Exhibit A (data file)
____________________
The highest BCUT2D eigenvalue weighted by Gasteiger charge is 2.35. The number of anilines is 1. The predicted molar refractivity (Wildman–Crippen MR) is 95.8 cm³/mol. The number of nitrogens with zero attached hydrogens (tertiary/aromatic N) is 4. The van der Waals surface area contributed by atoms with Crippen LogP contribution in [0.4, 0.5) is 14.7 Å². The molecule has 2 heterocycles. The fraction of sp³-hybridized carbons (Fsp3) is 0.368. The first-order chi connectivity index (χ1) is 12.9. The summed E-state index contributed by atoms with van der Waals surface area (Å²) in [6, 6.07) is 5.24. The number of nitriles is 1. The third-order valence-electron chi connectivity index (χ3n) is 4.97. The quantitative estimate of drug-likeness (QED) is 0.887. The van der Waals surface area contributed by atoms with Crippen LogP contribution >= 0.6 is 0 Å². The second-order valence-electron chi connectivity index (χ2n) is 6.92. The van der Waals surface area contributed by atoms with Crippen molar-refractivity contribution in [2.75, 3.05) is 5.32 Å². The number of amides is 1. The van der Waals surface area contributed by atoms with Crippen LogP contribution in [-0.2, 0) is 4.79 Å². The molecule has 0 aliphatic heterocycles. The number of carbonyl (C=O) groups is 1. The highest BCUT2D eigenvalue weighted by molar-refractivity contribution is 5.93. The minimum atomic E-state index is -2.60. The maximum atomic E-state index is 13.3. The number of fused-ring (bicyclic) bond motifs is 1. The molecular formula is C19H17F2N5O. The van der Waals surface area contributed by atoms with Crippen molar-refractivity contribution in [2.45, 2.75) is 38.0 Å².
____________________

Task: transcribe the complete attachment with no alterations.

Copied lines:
The highest BCUT2D eigenvalue weighted by Gasteiger charge is 2.35. The number of anilines is 1. The predicted molar refractivity (Wildman–Crippen MR) is 95.8 cm³/mol. The number of nitrogens with zero attached hydrogens (tertiary/aromatic N) is 4. The van der Waals surface area contributed by atoms with Crippen LogP contribution in [0.4, 0.5) is 14.7 Å². The molecule has 2 heterocycles. The fraction of sp³-hybridized carbons (Fsp3) is 0.368. The first-order chi connectivity index (χ1) is 12.9. The summed E-state index contributed by atoms with van der Waals surface area (Å²) in [6, 6.07) is 5.24. The number of nitriles is 1. The third-order valence-electron chi connectivity index (χ3n) is 4.97. The quantitative estimate of drug-likeness (QED) is 0.887. The van der Waals surface area contributed by atoms with Crippen LogP contribution >= 0.6 is 0 Å². The second-order valence-electron chi connectivity index (χ2n) is 6.92. The van der Waals surface area contributed by atoms with Crippen molar-refractivity contribution in [2.75, 3.05) is 5.32 Å². The number of amides is 1. The van der Waals surface area contributed by atoms with Crippen LogP contribution in [-0.2, 0) is 4.79 Å². The molecule has 0 aliphatic heterocycles. The number of carbonyl (C=O) groups is 1. The highest BCUT2D eigenvalue weighted by molar-refractivity contribution is 5.93. The minimum atomic E-state index is -2.60. The maximum atomic E-state index is 13.3. The number of fused-ring (bicyclic) bond motifs is 1. The molecular formula is C19H17F2N5O. The van der Waals surface area contributed by atoms with Crippen molar-refractivity contribution in [2.45, 2.75) is 38.0 Å².